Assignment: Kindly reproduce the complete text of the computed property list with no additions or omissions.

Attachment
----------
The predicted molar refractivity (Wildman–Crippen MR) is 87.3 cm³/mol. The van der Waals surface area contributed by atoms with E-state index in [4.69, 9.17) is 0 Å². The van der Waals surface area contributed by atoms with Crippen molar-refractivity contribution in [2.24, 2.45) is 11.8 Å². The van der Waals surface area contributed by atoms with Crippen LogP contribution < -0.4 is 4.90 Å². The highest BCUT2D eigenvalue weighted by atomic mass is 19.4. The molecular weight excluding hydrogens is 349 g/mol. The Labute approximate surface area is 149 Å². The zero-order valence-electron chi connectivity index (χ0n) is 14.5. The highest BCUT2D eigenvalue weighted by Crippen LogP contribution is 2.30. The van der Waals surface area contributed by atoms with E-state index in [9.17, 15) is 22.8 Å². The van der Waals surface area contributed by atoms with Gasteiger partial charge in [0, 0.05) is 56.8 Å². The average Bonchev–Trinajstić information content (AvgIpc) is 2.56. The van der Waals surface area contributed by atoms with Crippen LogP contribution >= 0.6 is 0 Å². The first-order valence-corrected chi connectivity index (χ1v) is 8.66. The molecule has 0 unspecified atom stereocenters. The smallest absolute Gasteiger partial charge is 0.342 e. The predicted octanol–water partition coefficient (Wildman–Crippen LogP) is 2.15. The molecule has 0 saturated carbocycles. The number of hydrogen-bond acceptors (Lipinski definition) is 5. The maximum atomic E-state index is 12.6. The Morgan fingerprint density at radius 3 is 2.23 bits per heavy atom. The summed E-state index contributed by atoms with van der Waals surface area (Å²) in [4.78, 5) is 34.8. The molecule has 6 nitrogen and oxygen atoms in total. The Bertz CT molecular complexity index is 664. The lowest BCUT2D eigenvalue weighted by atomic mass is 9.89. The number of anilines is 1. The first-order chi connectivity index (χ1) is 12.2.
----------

The predicted molar refractivity (Wildman–Crippen MR) is 87.3 cm³/mol. The van der Waals surface area contributed by atoms with E-state index in [4.69, 9.17) is 0 Å². The van der Waals surface area contributed by atoms with Crippen molar-refractivity contribution in [2.24, 2.45) is 11.8 Å². The van der Waals surface area contributed by atoms with Crippen LogP contribution < -0.4 is 4.90 Å². The highest BCUT2D eigenvalue weighted by atomic mass is 19.4. The molecular weight excluding hydrogens is 349 g/mol. The Labute approximate surface area is 149 Å². The zero-order valence-electron chi connectivity index (χ0n) is 14.5. The highest BCUT2D eigenvalue weighted by Crippen LogP contribution is 2.30. The van der Waals surface area contributed by atoms with E-state index in [9.17, 15) is 22.8 Å². The van der Waals surface area contributed by atoms with Gasteiger partial charge in [0, 0.05) is 56.8 Å². The average Bonchev–Trinajstić information content (AvgIpc) is 2.56. The van der Waals surface area contributed by atoms with Crippen LogP contribution >= 0.6 is 0 Å². The first-order valence-corrected chi connectivity index (χ1v) is 8.66. The molecule has 0 unspecified atom stereocenters. The smallest absolute Gasteiger partial charge is 0.342 e. The predicted octanol–water partition coefficient (Wildman–Crippen LogP) is 2.15. The molecule has 0 saturated carbocycles. The number of hydrogen-bond acceptors (Lipinski definition) is 5. The maximum atomic E-state index is 12.6. The Morgan fingerprint density at radius 3 is 2.23 bits per heavy atom. The summed E-state index contributed by atoms with van der Waals surface area (Å²) in [4.78, 5) is 34.8. The molecule has 6 nitrogen and oxygen atoms in total. The Bertz CT molecular complexity index is 664. The lowest BCUT2D eigenvalue weighted by atomic mass is 9.89. The number of anilines is 1. The first-order chi connectivity index (χ1) is 12.2.